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The major mode for Shell buffers is Shell mode. Many of its special commands are bound to the C-c prefix, and resemble the usual editing and job control characters present in ordinary shells, except that you must type C-c first. Here is a list of Shell mode commands:
comint-send-input). Any shell prompt at the beginning of the line is omitted (see Shell Prompts). If point is at the end of buffer, this is like submitting the command line in an ordinary interactive shell. However, you can also invoke <RET> elsewhere in the shell buffer to submit the current line as input.
completion-at-point). This uses the usual Emacs completion rules (see Completion), with the completion alternatives being file names, environment variable names, the shell command history, and history references (see History References). For options controlling the completion, see Shell Options.
comint-delchar-or-maybe-eof). Typed at the end of the shell buffer, this sends EOF to the subshell. Typed at any other position in the buffer, this deletes a character as usual.
comint-bol-or-process-mark). If you repeat this command twice in a row, the second time it moves back to the process mark, which is the beginning of the input that you have not yet sent to the subshell. (Normally that is the same place—the end of the prompt on this line—but after C-c <SPC> the process mark may be in a previous line.)
comint-accumulate). This command inserts a newline before point, but does not send the preceding text as input to the subshell—at least, not yet. Both lines, the one before this newline and the one after, will be sent together (along with the newline that separates them), when you type <RET>.
comint-kill-input). If point is not at end of buffer, this only kills the part of this text that precedes point.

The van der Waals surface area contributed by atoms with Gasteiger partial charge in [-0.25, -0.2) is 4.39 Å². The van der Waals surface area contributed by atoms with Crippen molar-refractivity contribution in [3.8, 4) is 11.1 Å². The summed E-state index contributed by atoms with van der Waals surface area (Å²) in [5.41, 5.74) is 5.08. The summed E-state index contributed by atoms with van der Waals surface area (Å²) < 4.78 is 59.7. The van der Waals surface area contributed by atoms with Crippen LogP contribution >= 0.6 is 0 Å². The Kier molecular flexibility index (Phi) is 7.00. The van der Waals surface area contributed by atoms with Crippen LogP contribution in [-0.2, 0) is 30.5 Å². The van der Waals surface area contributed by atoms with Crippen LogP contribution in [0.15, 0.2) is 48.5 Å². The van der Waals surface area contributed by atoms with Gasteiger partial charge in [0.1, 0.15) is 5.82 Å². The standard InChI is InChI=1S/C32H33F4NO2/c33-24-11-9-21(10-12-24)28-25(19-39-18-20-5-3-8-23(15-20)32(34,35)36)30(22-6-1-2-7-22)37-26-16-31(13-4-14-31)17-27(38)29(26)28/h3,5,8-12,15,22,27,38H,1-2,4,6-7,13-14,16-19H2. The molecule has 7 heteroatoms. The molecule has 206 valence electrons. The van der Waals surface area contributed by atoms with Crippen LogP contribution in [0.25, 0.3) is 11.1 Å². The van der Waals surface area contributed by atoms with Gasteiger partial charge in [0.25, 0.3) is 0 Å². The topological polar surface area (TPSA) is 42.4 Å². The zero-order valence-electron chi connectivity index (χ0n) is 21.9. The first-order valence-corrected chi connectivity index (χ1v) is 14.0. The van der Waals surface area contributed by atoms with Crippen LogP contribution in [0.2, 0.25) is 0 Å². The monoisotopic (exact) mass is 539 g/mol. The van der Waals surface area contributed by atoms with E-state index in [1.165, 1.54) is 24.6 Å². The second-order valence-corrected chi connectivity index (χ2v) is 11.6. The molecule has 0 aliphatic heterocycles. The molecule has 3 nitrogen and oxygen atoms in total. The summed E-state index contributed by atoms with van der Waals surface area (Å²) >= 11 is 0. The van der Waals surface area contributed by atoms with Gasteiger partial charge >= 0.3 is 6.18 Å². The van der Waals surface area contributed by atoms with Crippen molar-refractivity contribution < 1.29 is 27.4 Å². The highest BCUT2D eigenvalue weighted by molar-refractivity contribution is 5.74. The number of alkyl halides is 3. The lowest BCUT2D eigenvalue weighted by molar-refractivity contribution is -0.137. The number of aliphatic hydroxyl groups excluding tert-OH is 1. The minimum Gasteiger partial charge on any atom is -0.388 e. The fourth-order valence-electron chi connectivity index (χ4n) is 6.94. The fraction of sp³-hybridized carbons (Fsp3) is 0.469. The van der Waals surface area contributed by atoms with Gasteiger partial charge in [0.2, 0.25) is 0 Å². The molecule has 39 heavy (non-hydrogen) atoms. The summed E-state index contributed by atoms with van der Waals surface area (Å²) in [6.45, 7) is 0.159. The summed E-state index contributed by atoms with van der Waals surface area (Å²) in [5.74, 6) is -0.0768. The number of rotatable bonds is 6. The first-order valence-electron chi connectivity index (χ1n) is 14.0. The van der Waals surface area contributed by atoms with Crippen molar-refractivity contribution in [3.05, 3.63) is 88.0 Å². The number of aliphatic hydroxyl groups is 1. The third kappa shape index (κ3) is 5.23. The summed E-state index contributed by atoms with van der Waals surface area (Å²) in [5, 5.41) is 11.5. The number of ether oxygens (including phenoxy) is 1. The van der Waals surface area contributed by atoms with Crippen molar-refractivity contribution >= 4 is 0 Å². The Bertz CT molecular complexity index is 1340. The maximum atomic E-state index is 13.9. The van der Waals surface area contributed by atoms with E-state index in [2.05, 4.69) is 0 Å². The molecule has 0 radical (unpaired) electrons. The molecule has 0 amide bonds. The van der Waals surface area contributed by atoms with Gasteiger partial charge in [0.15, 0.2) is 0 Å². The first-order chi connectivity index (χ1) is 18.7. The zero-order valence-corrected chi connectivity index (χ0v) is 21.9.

comint-interrupt-subjob). This command also kills any shell input pending in the shell buffer and not yet sent.
comint-stop-subjob). This command also kills any shell input pending in the shell buffer and not yet sent.
comint-quit-subjob). This command also kills any shell input pending in the shell buffer and not yet sent.
comint-delete-output). This is useful if a shell command spews out lots of output that just gets in the way.
comint-write-output). With a prefix argument, the file is appended to instead. Any prompt at the end of the output is not written.
shell-forward-command). The variable
shell-command-regexpspecifies how to recognize the end of a command.
Please note that Emacs will not echo passwords by default. If you really want them to be echoed, evaluate (see Lisp Eval) the following Lisp expression:
(remove-hook 'comint-output-filter-functions 'comint-watch-for-password-prompt)
(add-hook 'comint-output-filter-functions 'comint-strip-ctrl-m)
comint-buffer-maximum-size. Here's how to do this automatically each time you get output from the subshell:
(add-hook 'comint-output-filter-functions 'comint-truncate-buffer)
Shell mode is a derivative of Comint mode, a general-purpose mode for communicating with interactive subprocesses. Most of the features of Shell mode actually come from Comint mode, as you can see from the command names listed above. The special features of Shell mode include the directory tracking feature, and a few user commands.
Other Emacs features that use variants of Comint mode include GUD (see Debuggers) and M-x run-lisp (see External Lisp).
You can use M-x comint-run to execute any program of your choice in a subprocess using unmodified Comint mode—without the specializations of Shell mode.
 You should not suspend the shell process. Suspending a subjob of the shell is a completely different matter—that is normal practice, but you must use the shell to continue the subjob; this command won't do it.